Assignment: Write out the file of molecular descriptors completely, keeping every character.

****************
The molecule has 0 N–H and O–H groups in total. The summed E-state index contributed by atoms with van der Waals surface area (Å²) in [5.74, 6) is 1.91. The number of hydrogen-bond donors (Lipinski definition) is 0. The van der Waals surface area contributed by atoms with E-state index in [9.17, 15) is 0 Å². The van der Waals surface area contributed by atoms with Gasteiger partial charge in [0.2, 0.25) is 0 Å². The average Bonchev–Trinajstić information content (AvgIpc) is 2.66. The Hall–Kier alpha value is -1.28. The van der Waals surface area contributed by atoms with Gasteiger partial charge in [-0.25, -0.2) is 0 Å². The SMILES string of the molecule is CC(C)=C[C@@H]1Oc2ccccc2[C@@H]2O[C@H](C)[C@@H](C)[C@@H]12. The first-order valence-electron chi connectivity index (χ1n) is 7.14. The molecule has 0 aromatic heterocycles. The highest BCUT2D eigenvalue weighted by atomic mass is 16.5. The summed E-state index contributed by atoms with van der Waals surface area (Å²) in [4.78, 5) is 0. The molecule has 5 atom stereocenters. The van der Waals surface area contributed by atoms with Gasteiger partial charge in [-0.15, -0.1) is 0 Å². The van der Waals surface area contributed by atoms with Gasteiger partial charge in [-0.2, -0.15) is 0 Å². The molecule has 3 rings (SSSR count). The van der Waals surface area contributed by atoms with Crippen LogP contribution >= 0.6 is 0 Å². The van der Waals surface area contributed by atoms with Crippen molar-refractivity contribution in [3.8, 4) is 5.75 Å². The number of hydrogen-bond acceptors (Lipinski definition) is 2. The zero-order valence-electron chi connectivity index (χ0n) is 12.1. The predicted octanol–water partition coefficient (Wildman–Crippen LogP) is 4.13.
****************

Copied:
The molecule has 0 N–H and O–H groups in total. The summed E-state index contributed by atoms with van der Waals surface area (Å²) in [5.74, 6) is 1.91. The number of hydrogen-bond donors (Lipinski definition) is 0. The van der Waals surface area contributed by atoms with E-state index in [9.17, 15) is 0 Å². The van der Waals surface area contributed by atoms with Gasteiger partial charge in [0.2, 0.25) is 0 Å². The average Bonchev–Trinajstić information content (AvgIpc) is 2.66. The Hall–Kier alpha value is -1.28. The van der Waals surface area contributed by atoms with Gasteiger partial charge in [-0.25, -0.2) is 0 Å². The SMILES string of the molecule is CC(C)=C[C@@H]1Oc2ccccc2[C@@H]2O[C@H](C)[C@@H](C)[C@@H]12. The first-order valence-electron chi connectivity index (χ1n) is 7.14. The molecule has 0 aromatic heterocycles. The highest BCUT2D eigenvalue weighted by atomic mass is 16.5. The summed E-state index contributed by atoms with van der Waals surface area (Å²) in [4.78, 5) is 0. The molecule has 5 atom stereocenters. The van der Waals surface area contributed by atoms with Gasteiger partial charge in [-0.15, -0.1) is 0 Å². The van der Waals surface area contributed by atoms with Gasteiger partial charge in [-0.2, -0.15) is 0 Å². The molecule has 3 rings (SSSR count). The van der Waals surface area contributed by atoms with Crippen LogP contribution >= 0.6 is 0 Å². The van der Waals surface area contributed by atoms with Crippen molar-refractivity contribution in [3.8, 4) is 5.75 Å². The number of hydrogen-bond acceptors (Lipinski definition) is 2. The zero-order valence-electron chi connectivity index (χ0n) is 12.1. The predicted octanol–water partition coefficient (Wildman–Crippen LogP) is 4.13.